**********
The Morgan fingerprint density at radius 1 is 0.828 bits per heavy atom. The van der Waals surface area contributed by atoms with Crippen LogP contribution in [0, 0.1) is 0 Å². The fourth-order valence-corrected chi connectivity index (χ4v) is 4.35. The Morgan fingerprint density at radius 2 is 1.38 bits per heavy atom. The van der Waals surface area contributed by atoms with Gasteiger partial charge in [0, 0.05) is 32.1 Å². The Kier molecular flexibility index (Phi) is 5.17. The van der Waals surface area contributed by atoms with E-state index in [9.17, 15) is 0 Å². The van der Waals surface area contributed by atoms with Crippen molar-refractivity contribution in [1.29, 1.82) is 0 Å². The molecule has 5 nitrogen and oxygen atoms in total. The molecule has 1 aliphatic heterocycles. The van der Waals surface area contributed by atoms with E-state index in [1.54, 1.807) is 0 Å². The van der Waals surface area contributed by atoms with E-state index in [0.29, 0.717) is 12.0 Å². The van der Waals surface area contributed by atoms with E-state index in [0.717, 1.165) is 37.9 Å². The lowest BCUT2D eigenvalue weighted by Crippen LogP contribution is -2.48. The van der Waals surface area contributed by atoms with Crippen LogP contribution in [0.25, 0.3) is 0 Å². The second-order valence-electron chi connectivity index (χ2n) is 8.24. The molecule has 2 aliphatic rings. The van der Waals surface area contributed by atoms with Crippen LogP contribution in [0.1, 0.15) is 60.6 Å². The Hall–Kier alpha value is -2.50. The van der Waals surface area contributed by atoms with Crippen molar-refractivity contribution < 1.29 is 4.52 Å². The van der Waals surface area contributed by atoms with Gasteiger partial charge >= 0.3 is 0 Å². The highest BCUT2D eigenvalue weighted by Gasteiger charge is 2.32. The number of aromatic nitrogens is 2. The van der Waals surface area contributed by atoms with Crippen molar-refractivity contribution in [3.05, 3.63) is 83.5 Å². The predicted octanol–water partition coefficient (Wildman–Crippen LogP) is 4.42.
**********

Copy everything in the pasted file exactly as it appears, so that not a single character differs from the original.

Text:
The Morgan fingerprint density at radius 1 is 0.828 bits per heavy atom. The van der Waals surface area contributed by atoms with Crippen LogP contribution in [0, 0.1) is 0 Å². The fourth-order valence-corrected chi connectivity index (χ4v) is 4.35. The Morgan fingerprint density at radius 2 is 1.38 bits per heavy atom. The van der Waals surface area contributed by atoms with Gasteiger partial charge in [0, 0.05) is 32.1 Å². The Kier molecular flexibility index (Phi) is 5.17. The van der Waals surface area contributed by atoms with E-state index in [9.17, 15) is 0 Å². The van der Waals surface area contributed by atoms with Crippen molar-refractivity contribution in [1.29, 1.82) is 0 Å². The molecule has 5 nitrogen and oxygen atoms in total. The molecule has 1 aliphatic heterocycles. The van der Waals surface area contributed by atoms with E-state index in [1.54, 1.807) is 0 Å². The van der Waals surface area contributed by atoms with E-state index in [0.29, 0.717) is 12.0 Å². The van der Waals surface area contributed by atoms with E-state index in [0.717, 1.165) is 37.9 Å². The lowest BCUT2D eigenvalue weighted by Crippen LogP contribution is -2.48. The van der Waals surface area contributed by atoms with Crippen LogP contribution in [0.25, 0.3) is 0 Å². The second-order valence-electron chi connectivity index (χ2n) is 8.24. The molecule has 2 aliphatic rings. The van der Waals surface area contributed by atoms with Crippen LogP contribution in [0.1, 0.15) is 60.6 Å². The Hall–Kier alpha value is -2.50. The van der Waals surface area contributed by atoms with Crippen molar-refractivity contribution < 1.29 is 4.52 Å². The van der Waals surface area contributed by atoms with Gasteiger partial charge >= 0.3 is 0 Å². The highest BCUT2D eigenvalue weighted by Gasteiger charge is 2.32. The number of aromatic nitrogens is 2. The van der Waals surface area contributed by atoms with Crippen molar-refractivity contribution in [3.05, 3.63) is 83.5 Å². The predicted octanol–water partition coefficient (Wildman–Crippen LogP) is 4.42.